NPSC 2011

Still at the tip of the influence of the latest rounds of steroids, I got up at 7:30. The morning was spent doing a little bit of homework and a lot of talking with Eliza.

(For rankk, of course.)

Anyway, I reached our school labs at 9:30 and everybody started setting up the submission system. Spock showed up. The printer worked. Excellent. Boring expository of background ends here because it’s terrible blog material.

Ten o’clock spun around and we started reading the problems.

A quick skim. I decided to start on problem C, a simple massive Morse-like prefix code on the alphabet. I made the extremely weird decision to construct an if-then decision tree out of the 26 codes. The longest code was nine or ten levels deep, so finishing and testing took me an hour. Really, putting everything in an array of strings and writing a function to carefully scan for equality, watching out for nulls and spaces, was obviously the best way. The decision tree was endlessly hassling with indentation and copy-pasting.

Dawn was working on B, a basically pure-math problem concerning sizes of bent-tromino packings. We never finished it, probably because we didn’t come up with the right math. The problem had hidden subtlety.

I looked at the other problems. A skim told me that problem A was testing for graph isomorphism. I assumed there was a nice algorithm for it that I didn’t know of, and skipped ahead (a mistake T_T). E concerned a grid with “organs” and “bruises”; no solution jumped out at me. F looked like a pathfinding problem, but a little thinking told me the essence of it was really greatest-increasing-subsequence, and I started writing.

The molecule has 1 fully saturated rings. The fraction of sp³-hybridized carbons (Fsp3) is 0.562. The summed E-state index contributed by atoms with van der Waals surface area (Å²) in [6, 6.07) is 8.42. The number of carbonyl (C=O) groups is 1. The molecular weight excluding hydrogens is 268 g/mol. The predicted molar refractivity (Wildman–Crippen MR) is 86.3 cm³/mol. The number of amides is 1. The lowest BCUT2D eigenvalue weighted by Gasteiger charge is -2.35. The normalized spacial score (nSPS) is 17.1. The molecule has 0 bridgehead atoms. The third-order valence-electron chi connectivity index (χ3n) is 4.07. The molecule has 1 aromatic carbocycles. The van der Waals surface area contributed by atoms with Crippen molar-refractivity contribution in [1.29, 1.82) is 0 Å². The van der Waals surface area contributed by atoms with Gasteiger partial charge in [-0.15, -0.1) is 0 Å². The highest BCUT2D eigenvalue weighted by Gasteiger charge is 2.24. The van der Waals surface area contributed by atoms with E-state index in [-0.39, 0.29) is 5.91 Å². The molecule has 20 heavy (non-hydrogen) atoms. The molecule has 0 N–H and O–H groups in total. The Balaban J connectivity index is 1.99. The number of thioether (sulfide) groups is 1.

Pizza came around somewhere here. It was cheese pizza with no toppings. I don’t like cheese but it was better than I expected.

Back to the coding. My first try was TLE. I looked the problem up online (hooray for internet) and discovered there was an O(n log n) solution with binary search in the right places. My brain wasn’t in perfect algorithm shape, though, so putting the pseudocode into C++ took a while.

Anyway, apparently the organizers screwed up with the test data and they reevaluated everything at 12:30. Or started, anyway. Submissions started clogging up randomly. This was why they extended the thing at the end by 45 minutes, which gave us two extra problems. Now it’s a controversial decision, of course.

Okay, so basically this turned all my submissions into WA. I gave up and moved along.

The scoreboard showed that the easiest problems were C and A, which was a little surprising to me. Was graph isomorphism so easy? I looked it up online and learned that it was NP-complete.

I read the problem spec again.

8 vertices or less.

Zark.

Of course now it was only a matter of getting through all the 40320 permutations. The kludgy bit, pounded out randomly, went like this.

bool check(){ // dfs perm
    bool testFlag = true;
    for (int i = 0; i < vertices; i++){
        if (pp[i] == -1){
            testFlag = false;
            pp[i] = nextP;
            nextP++;
            if (check()) return true;
            nextP--;
            pp[i] = -1;
        }
    }
    // testing code went here

    return false;
}

(blech formatting is a pain)

Aaaaand AC on the first try again!

Time extension had me work on E, and again looking at the restrictions it seems the search place could be reduced to C(10,5) max, which is perfectly feasible. Heck, 10 factorial is pretty feasible. And I got it in before the new deadline. I made a few stupid bugs here because the number of organs was called K and I kept using it instead of the variables of iteration.

Lessons:

  1. Bounds can change the problem dramatically.
  2. Do not keep the one-letter names the problem says, even though everybody else does it.
  3. Pizza is okay.
  4. I really need to practice more.

Oh well, not that bad. Now to see if they let us into the finals.

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